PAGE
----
I don’t know what Mrs. Senechal’s standards and philosophy are. Maybe she’s just a different form of “progressivist;” maybe she follows Dewey, just differently than most. Maybe not. I don’t know. I don’t know if she defends and advocates reason, individualism and objectivity, or just “time for solitude.” But philosophically, education should be recognized as being about training the individual mind to work alone, to work in and of itself (by which, of course, I mean objectively; I do not mean the mind should work “in and of itself” by reality-denying introspection or by subjective self-observation). Dr. Montessori had the right view: she worked to develop each individual mind’s ability to know reality independently and each individual’s competence to live and act in the world. The ability to understand, empathize with, get along with, and care about other people is a part and a consequence of this independence. (Take, for example, early Americans. They were world-renowned for their independence, and also for their charity and benevolence. We naturally, in contrast, rebel against being forced against our will to “help” others. Slave plantations and Communist Russia, for example, were not happy places.) Individual work should be primary, group work secondary. Yes, there is value in talking to others and we can learn something from others — but that is not the motive of Deweyians for group work; they say, not that we can each learn some truth from other individuals (the ones who know the truth), but that truth is a social construct. They Deweyians want socialization for its own sake, regardless of the quality of it. Socialization to them is a fundamental. The objective fact — opposite to what Dewey would say – is that we each get tremendous value from living with and among other people (the ones who care about truth and life, that is). Yes, do some group work — if it helps each individual, if it’s a win-win thing. But the socialization should be to help each individual, not to spite each individual and to immerse the individual in “group think.” Mrs. Senechal also makes the very good point that:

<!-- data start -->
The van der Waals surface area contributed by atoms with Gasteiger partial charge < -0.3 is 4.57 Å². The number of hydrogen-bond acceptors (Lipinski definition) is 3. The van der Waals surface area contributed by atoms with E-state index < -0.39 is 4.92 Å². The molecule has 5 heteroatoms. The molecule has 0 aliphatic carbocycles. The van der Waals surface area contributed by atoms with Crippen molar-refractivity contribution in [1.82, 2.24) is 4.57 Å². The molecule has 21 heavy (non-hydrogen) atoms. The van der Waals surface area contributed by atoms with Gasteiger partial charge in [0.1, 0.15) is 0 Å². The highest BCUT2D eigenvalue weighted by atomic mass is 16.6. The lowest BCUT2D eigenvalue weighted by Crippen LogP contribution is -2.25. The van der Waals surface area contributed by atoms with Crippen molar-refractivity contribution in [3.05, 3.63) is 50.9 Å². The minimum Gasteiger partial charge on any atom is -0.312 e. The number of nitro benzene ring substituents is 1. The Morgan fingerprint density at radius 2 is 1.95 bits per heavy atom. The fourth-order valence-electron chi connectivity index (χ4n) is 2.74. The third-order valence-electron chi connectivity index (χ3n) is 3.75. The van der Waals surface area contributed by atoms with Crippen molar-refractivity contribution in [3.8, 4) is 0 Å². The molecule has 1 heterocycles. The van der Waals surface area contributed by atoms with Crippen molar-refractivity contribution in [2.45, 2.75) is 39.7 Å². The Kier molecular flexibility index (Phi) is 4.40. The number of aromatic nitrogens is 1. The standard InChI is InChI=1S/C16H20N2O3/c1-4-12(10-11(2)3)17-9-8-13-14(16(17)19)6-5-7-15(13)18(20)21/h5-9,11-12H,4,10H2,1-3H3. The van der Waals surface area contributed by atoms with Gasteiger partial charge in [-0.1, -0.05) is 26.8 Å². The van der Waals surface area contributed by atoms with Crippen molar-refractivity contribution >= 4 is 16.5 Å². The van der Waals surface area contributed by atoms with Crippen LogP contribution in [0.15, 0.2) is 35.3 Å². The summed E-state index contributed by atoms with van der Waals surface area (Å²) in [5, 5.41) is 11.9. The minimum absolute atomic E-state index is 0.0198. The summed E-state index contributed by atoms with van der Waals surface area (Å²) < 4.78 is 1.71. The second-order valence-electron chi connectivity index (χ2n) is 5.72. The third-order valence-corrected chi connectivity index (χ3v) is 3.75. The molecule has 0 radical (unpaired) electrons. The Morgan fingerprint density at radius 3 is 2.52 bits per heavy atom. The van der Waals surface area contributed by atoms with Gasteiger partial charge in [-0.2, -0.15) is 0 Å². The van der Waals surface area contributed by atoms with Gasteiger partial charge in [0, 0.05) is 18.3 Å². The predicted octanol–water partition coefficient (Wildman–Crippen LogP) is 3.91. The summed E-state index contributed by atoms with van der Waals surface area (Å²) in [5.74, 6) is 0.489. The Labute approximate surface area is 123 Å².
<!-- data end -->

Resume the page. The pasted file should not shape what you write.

Also, recognize teaching as a thinking profession. There is no reason for teachers to sit in groups filling out Venn diagrams during professional-development sessions when they could be doing something more interesting on their own.
Yes. Teaching is an intellectual profession. It is not a means of “social change” or “social justice” — i.e., of some form of “brain washing” or “indoctrinating” children. Teaching should be reserved for those who value and practice the skills of reasoning and objectivity. Teaching is properly a profession for those who will teach students how to reason and choose values each for himself. Education is about training a person’s conceptual faculty and getting them ready, cognitively, for adult life. A teacher’s role is and should be determined by this context and goal. Education is not primarily about socialization, which is the parents’ job, and the job of the child himself. A teacher should not trespass on a child’s or a parent’s values. Reality — and hence success at living — is the opposite of the Deweyian program. The individual mind is the locus of truth and creativity. And reality is the standard of truth. (What’s more, if there is nothing inside an individual, there is nothing to share and no means for understanding or empathizing with the thoughts and feelings of another.) By not developing the powers of the individual to think and act for herself, “progressivism” in education undercuts the individual’s ability to survive and to know the truth, and therefore undercuts a whole society’s ability to survive and be governed by truth.